William Keith was born in the small village of Oldmeldrum, Aberdeenshire, Scotland. At 23, he moved with his mother to New York where, in the summer of 1856, he apprenticed as a wood engraver. He put his skills to use at Harper & Brothers publishers, staying with the company until 1859 when he came West and settled in San Francisco. At first, he did commercial work, but soon he began to look toward becoming a full-fledged professional artist. In 1863, he hired still-life painter Samuel Marsden Brookes to give him lessons in oil painting.
Keith began exhibiting watercolors in 1866, and these works drew favorable critical comment. The next year he began painting in oil. Still largely self-taught, he planned a trip to the East and Europe for further training, leaving in 1869. He studied in Düsseldorf with landscape painters Andreas Achenbach and Albert Flamm and then traveled to Paris.
Keith left Europe on the eve of the Franco-Prussian War. He spent most of 1871 in Maine and then opened a studio in Boston with the German artist William Hahn, whom he had met in Düsseldorf. He returned to San Francisco in 1872 and became actively involved in the city’s art scene. His paintings during this period included depictions of the Sierra Nevada, Yosemite Valley, and other notable sites, which he explored in the company of naturalist John Muir.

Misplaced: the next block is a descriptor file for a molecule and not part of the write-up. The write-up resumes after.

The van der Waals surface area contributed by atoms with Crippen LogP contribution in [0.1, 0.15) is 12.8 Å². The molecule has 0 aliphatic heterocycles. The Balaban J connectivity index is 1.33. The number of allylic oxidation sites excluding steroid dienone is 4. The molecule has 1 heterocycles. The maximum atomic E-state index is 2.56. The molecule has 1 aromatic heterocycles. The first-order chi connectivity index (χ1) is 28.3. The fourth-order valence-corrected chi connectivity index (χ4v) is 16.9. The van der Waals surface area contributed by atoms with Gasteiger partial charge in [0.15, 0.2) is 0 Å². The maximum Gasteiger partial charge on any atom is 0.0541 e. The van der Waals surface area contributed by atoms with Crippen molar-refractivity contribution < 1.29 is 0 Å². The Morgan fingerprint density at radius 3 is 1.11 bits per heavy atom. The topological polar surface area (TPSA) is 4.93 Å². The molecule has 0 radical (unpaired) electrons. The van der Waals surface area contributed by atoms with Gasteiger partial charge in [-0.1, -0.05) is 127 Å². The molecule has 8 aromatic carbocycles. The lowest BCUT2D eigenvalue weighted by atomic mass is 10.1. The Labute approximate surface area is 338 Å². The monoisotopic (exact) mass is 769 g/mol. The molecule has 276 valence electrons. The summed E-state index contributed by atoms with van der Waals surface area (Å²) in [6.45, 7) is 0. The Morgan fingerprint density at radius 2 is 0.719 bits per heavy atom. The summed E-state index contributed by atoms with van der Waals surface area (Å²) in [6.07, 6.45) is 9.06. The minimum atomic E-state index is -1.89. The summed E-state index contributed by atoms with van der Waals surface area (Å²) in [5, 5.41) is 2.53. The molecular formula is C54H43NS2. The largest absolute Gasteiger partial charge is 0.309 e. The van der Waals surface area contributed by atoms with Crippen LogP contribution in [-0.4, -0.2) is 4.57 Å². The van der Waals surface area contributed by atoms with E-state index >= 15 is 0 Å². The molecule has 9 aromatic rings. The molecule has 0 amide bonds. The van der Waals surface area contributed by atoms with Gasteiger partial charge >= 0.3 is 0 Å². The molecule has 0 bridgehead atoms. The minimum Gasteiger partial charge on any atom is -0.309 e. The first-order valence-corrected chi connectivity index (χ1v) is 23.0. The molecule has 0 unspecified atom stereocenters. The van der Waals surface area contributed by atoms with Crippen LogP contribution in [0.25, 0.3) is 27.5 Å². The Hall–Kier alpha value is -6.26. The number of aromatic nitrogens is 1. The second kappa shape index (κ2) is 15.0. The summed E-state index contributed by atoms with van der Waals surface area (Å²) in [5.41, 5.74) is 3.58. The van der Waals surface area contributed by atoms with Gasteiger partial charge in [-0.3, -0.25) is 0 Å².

As his career progressed, Keith’s landscapes became increasingly domesticated and darkly spiritual, manifesting changing trends in art as well as his Swedenborgian faith. “When I began to paint, I could not get mountains high enough nor sunsets gorgeous enough for my brush and colors,” he explained. “After a considerable number of years experience, I am contented with very slight material—a clump of trees, a hillside and sky.”(1)
(1) Lecture delivered to the Longfellow Society at the University of California, 1888, quoted in Raymond L. Wilson, William Keith: A Changing Vision (Fresno: Fresno Art Center, 1984).